Oval pedestal table

I showed you this third oval table in the last post about the nesting tables.  Here’s the ‘how I did it’.

I’ve had this old pedestal sitting around for quite some time; pondering what to do with it.

This oval piece of wood was in a batch of stuff that was left behind at Michael’s house when I moved last summer; that I recently picked up.  It was the perfect size to use as a table top for the pedestal.  Since the pedestal was a dark brown, I did a dark brown base coat on the oval.  Two coats of aqua and lots of sanding.  I wanted his one SUPER distressed.

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I painted the base aqua and distresses it to bring out all the pretty detail.  Once both were painted, it was time to put the two together.

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Fortunately for me this pedestal base already had a cross bar for attaching to a top already in place.  (had it not come with one, it’s pretty easy to make and attach one)  First ‘found center’ on the underside of the table and marked it.  Then I glued the base to the top with e6000; and let that set overnight.  Then two screws on either side of the cross bar to.  Most people will JUST use screws.  I prefer to ‘glue and screw’.  (and if you’ve ever watched “Holmes Makes it Right”, Mike Holmes is a proponent of ‘glue and screw’!)

And here is the finished table in my booth at Stars.  I especially like that it is MUCH more distressed than the other two.

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This is the current front view of my booth; the trio of tables is right behind this stuff.

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Garden time

Here’s a reminder of what my yard looked like when I moved it at the end of June last year:

Although summer had JUST begun, the lawn was mostly brown, covered with pine cones and LOTS of weeds.  The entire area is duplex rentals, and renters typically don’t invest much effort or money into enhancing the landscape.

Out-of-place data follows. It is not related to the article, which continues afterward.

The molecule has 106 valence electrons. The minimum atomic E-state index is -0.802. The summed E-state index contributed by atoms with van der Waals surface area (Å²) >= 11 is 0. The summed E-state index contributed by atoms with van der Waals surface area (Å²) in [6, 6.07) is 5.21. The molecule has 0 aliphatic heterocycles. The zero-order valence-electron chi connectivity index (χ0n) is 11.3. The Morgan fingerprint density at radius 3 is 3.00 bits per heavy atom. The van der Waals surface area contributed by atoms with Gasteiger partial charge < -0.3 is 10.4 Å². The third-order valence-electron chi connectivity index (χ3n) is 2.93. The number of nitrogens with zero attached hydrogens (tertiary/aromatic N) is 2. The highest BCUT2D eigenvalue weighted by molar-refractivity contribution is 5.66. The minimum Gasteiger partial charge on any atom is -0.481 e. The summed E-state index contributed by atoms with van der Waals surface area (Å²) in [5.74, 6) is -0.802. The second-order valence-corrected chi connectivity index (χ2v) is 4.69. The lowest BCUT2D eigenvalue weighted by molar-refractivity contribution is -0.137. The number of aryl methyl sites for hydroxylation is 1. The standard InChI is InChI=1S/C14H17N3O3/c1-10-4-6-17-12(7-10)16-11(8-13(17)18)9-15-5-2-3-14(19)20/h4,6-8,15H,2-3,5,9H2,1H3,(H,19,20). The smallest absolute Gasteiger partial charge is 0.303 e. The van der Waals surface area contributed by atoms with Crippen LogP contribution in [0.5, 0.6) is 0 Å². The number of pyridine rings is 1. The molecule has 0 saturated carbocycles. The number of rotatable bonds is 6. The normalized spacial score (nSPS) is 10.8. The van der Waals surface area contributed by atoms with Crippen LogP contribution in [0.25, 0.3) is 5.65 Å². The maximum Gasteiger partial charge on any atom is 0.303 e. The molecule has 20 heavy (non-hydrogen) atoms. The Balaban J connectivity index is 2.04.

p1210266There is a landscape service that mows and edges the lawn; but that is ALL they do.  Most of the tenants don’t even bother to water their lawns; even though water is included (up to a certain limit!).

p1210271The ‘rule’ for tenants as far as adding any landscaping is that we can plant in the ‘dirt areas’ only.  The unit I moved into just happened to have MORE dirt area than any other unit; and there are over 100 units!  (lucky me!)  There were a few plants (shown above) in the large front area when I moved in; but not knowing WHAT they were, I decided to just pull them in order to have a ‘blank slate’ to start with.

p1210270The ‘front’ dirt area wraps around the entire right side; but I decided initially to just tackle the ‘front’.  I kept waiting for some ‘cooler’ weather to start planting, since I was getting a late start to begin with.  It never cooled down so I forged ahead and bought gallon perennials that would be less perceptible to dying from the heat.

Since I did have a completely blank slate to start with, I even went to the expense and TROUBLE (more trouble than expense!) of tacking down that black fabric ‘weed barrier’ stuff.

HELPFUL GARDENING HINT:  Don’t bother with that weed block stuff!!  It does NOT help at all.  In fact, the weeds grow right THROUGH it just as easily, BUT the roots of those weeds ATTACH themselves TO that black mesh and are IMPOSSIBLE to pull out through it!  Believe me, I TRIED!